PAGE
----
EU urges Poland, Hungary to sign up to big money budget

BRUSSELS (AP) — With the European Union on the verge of an embarrassing crisis, Germany on Tuesday urged all member states to put divergences aside in a bid to break a stalemate on the adoption of the bloc’s €1.8 trillion ($2.1 trillion) budget and coronavirus recovery package blocked by Poland and Hungary.

Speaking ahead of a video meeting of European affairs ministers, Germany’s Europe minister Michael Roth said there is no time to waste as the social and economic consequences of COVID-19 remain a top priority of the six-months German presidency of the EU Council.

Following a hard-fought agreement with the European Parliament last week, Roth said “we must now make sure that the funds reach those who need them as quickly as possible. Our citizens, in all member states, count on our support. There are no excuses for further delays.”

Roth spoke after Poland and Hungary vetoed the budget for 2021-2027 and the massive coronavirus recovery plan Monday because of a new mechanism that links EU funding to the rule of law.

Amid the second wave of the pandemic, the money — which includes billions in support for Hungary and Poland — is crucial for many EU nations whose economies have been ravaged by the deadly virus and the lockdowns put in place to slow down the pace of contaminations. The new budget is meant to take effect on Jan. 1.

“I ask everyone in the EU to live up to their responsibility,” Roth said. “It’s not the time for vetoes, but for acting swiftly and in the spirit of solidarity.”

In Warsaw and Budapest, right-wing governments are adamantly opposed to the rule of law mechanism that could cause them to lose EU money if they continue with policies seen as eroding democratic standards.

On Monday, ambassadors voted by a qualified majority – around two-thirds – in favor of the rule of law mechanism, but Poland and Hungary then blocked the procedure for the adoption of a mechanism allowing the EU to borrow money for the recovery.

The move did not come as a surprise after Hungarian Prime Minister Viktor Orban wrote a letter to German Chancellor Angela Merkel, European Commission President Ursula von der Leyen and European Council President Charles Michel saying he would veto the budget and post-pandemic relief package. The EU commission said it has yet to answer the letter, while Roth said Germany will continue to negotiate to “overcome the remaining political obstacles.”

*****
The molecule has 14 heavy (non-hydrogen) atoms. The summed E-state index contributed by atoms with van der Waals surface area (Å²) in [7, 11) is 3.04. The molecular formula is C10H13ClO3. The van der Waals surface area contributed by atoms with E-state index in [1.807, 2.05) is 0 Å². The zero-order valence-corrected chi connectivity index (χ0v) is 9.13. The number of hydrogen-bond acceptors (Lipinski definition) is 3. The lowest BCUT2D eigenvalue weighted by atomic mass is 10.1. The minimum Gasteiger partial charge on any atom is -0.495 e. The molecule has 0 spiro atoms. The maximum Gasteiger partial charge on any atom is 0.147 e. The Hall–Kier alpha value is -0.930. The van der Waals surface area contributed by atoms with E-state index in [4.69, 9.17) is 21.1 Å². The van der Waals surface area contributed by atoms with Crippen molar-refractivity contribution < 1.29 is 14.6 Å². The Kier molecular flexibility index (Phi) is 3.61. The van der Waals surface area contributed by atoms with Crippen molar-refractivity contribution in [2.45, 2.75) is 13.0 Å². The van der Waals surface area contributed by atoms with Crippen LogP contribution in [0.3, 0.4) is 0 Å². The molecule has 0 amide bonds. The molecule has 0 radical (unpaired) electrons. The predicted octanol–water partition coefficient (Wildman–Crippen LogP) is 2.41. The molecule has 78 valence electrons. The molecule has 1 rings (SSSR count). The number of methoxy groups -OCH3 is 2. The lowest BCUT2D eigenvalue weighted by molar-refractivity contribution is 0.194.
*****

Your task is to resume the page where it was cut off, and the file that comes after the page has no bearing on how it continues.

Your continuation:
“Our objective remains to conclude this very difficult negotiations as soon as possible,” he said. EU leaders are likely to discuss the scorching topic on Thursday evening during a videoconference summit.

In an email to The Associated Press, the Hungarian Justice Ministry denied responsibility for the failure and pointed to the German presidency, which “knew exactly the Hungarian position and was aware that the ideologically-based sanctions mechanism is unacceptable to us.”

Poland’s government insists it fears that the European Commission will use the mechanism arbitrarily to punish both Warsaw and Budapest for their conservative political positions, rather than any legitimate reasons related to the rule of law or democracy, said deputy foreign minister Pawel Jablonski.

When the conservative party, Law and Justice, came to power five years ago, it came under criticism in its early years for changes to the judicial system. Over the past year, new criticism has focused heavily on anti-LGBT declarations of the conservative authorities and more recently on an attempt to implement a near ban on abortion.

Jablonski told The Associated Press on Tuesday that his government fears that the mechanism will simply be used arbitrarily to punish Poland for any conservative policies out of step with the more liberal mainstream elsewhere in Europe.

“We already hear that other arguments are already linking it (the rule-of-law mechanism) to alleged discrimination of LGBT people and to the abortion law, so more and more topics are being raised as potential arguments that would be used against Poland in the future,” he said.

“We learned over these last couple of years that certain politicians are not to be trusted because they simply want to find a stick to hit a dog,” Jablonski added. “Poland and Hungary are attacked here not because of any valid legal arguments but because of political disagreements.”

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Gera reported from Warsaw, Poland. Justin Spike in Budapest contributed to this story.

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